April 14 was an important date in the Democratic Republic of the Congo (DRC). My colleagues and I from across the spectrum of civil society and the political opposition met in the city of Lubumbashi to discuss the deteriorating state of our country and potential solutions.
We are profoundly concerned about a number of issues that, if left unaddressed, will severely compromise the integrity of the upcoming election, scheduled for December. The problems are evident, and alarm bells are mounting.
Since taking power after an election that was widely seen as fraudulent by both domestic and international observers, President Felix Tshisekedi has brazenly violated our constitution in a selfish pursuit to once again wrest power away from the Congolese people.
He has appointed judges unconstitutionally; handpicked partisan members of the supposedly independent electoral commission (CENI); imposed or otherwise failed to reform unfair electoral laws that are favourable only to him; and declared a “state of siege” – which amounts to martial law – in North Kivu and Ituri provinces, areas known to be opposition strongholds.
Meanwhile, CENI has been failing to meet its voter registration responsibilities. In January, the commission said it had managed to enrol only 7 million Congolese voters, from 10 provinces. Then for several months, CENI officials refused to release new figures upon repeated requests made by our coalition. In the past few weeks, CENI has declared that it has enrolled nearly 47 million Congolese out of an estimated 49 million eligible voters. There aren’t many people in the DRC who believe these figures to be credible, not least because of the fact that they were not broken down by electoral district.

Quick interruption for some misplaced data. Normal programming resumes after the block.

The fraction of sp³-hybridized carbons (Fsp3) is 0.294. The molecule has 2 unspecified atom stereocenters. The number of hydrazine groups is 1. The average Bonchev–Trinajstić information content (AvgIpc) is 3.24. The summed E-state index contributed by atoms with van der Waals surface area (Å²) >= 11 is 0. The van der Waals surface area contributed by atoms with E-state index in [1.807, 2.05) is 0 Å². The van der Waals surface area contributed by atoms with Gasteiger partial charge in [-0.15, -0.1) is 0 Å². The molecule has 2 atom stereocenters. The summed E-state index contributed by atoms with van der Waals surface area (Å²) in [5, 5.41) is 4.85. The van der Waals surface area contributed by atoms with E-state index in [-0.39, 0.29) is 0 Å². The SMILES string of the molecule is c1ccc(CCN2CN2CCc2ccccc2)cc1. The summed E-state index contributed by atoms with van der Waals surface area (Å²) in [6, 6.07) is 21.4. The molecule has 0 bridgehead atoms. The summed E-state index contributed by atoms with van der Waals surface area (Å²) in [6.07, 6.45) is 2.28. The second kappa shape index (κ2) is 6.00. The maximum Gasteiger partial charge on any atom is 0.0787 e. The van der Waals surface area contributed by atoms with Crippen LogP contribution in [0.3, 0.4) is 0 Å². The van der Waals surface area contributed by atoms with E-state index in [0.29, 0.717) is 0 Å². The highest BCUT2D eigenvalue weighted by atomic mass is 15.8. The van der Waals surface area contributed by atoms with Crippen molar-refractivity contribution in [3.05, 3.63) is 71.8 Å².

The legal system continues to be used to quash dissent. Opposition leaders, as well as critical journalists, artists, and human rights activists, have been slapped with criminal charges or other trumped-up and arbitrary legal actions. This is creating a climate of fear, as documented by numerous international human rights groups – including the Committee to Protect Journalists and Human Rights Watch – and is meant to discourage opposition activity and participation as well as citizens’ access to information in the lead-up to the election.
As things stand today, the situation in the DRC is not conducive to a free, fair and credible election. Under the Tshisekedi regime, political rights and civil liberties in our country have sharply declined as its collapsing ratings on the Ibrahim Index of African Governance, Freedom House’s Freedom in the World report and Transparency International’s Anti-Corruption Perceptions Index demonstrate. Even the Catholic Church expressed public concern, much as it has in the past.
Nevertheless, the December election remains our best chance to peacefully address the failures of our government. We maintain that the only solution is to plan for and duly conduct a transparent, impartial, and peaceful poll. Our leaders must ultimately be accountable to us, the Congolese people, and we must avoid a repetition of past electoral failures, including the one in 2018, which have rubber-stamped illegitimate processes.